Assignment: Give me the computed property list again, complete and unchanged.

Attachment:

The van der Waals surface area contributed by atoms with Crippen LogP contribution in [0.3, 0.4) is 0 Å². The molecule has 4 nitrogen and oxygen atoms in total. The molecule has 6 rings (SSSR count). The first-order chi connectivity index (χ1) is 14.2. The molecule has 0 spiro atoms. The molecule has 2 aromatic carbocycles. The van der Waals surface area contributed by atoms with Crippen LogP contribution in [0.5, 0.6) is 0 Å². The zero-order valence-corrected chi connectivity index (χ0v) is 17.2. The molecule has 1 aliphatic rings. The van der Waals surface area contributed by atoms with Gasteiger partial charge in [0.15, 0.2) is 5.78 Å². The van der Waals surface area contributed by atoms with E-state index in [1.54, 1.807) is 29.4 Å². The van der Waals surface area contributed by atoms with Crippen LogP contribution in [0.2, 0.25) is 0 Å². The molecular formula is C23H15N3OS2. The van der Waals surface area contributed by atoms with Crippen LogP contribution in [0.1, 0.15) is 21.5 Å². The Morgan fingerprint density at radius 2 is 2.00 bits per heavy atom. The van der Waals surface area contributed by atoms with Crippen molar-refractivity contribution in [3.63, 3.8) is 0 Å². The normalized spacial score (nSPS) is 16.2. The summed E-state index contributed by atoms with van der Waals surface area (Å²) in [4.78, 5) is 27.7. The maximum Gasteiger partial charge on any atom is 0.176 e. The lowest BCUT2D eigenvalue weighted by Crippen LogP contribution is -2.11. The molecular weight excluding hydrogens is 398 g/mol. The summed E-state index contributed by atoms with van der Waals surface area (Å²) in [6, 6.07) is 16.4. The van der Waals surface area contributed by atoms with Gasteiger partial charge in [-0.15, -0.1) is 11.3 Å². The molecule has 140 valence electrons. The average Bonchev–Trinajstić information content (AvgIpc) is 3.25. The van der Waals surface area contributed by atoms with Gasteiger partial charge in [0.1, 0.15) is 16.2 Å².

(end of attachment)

The van der Waals surface area contributed by atoms with Crippen LogP contribution in [0.3, 0.4) is 0 Å². The molecule has 4 nitrogen and oxygen atoms in total. The molecule has 6 rings (SSSR count). The first-order chi connectivity index (χ1) is 14.2. The molecule has 0 spiro atoms. The molecule has 2 aromatic carbocycles. The van der Waals surface area contributed by atoms with Crippen LogP contribution in [0.5, 0.6) is 0 Å². The zero-order valence-corrected chi connectivity index (χ0v) is 17.2. The molecule has 1 aliphatic rings. The van der Waals surface area contributed by atoms with Gasteiger partial charge in [0.15, 0.2) is 5.78 Å². The van der Waals surface area contributed by atoms with E-state index in [1.54, 1.807) is 29.4 Å². The van der Waals surface area contributed by atoms with Crippen LogP contribution in [0.2, 0.25) is 0 Å². The molecular formula is C23H15N3OS2. The van der Waals surface area contributed by atoms with Crippen LogP contribution in [0.1, 0.15) is 21.5 Å². The Morgan fingerprint density at radius 2 is 2.00 bits per heavy atom. The van der Waals surface area contributed by atoms with Crippen molar-refractivity contribution in [3.63, 3.8) is 0 Å². The normalized spacial score (nSPS) is 16.2. The summed E-state index contributed by atoms with van der Waals surface area (Å²) in [4.78, 5) is 27.7. The maximum Gasteiger partial charge on any atom is 0.176 e. The lowest BCUT2D eigenvalue weighted by Crippen LogP contribution is -2.11. The molecular weight excluding hydrogens is 398 g/mol. The summed E-state index contributed by atoms with van der Waals surface area (Å²) in [6, 6.07) is 16.4. The van der Waals surface area contributed by atoms with Gasteiger partial charge in [-0.15, -0.1) is 11.3 Å². The molecule has 140 valence electrons. The average Bonchev–Trinajstić information content (AvgIpc) is 3.25. The van der Waals surface area contributed by atoms with Gasteiger partial charge in [0.1, 0.15) is 16.2 Å².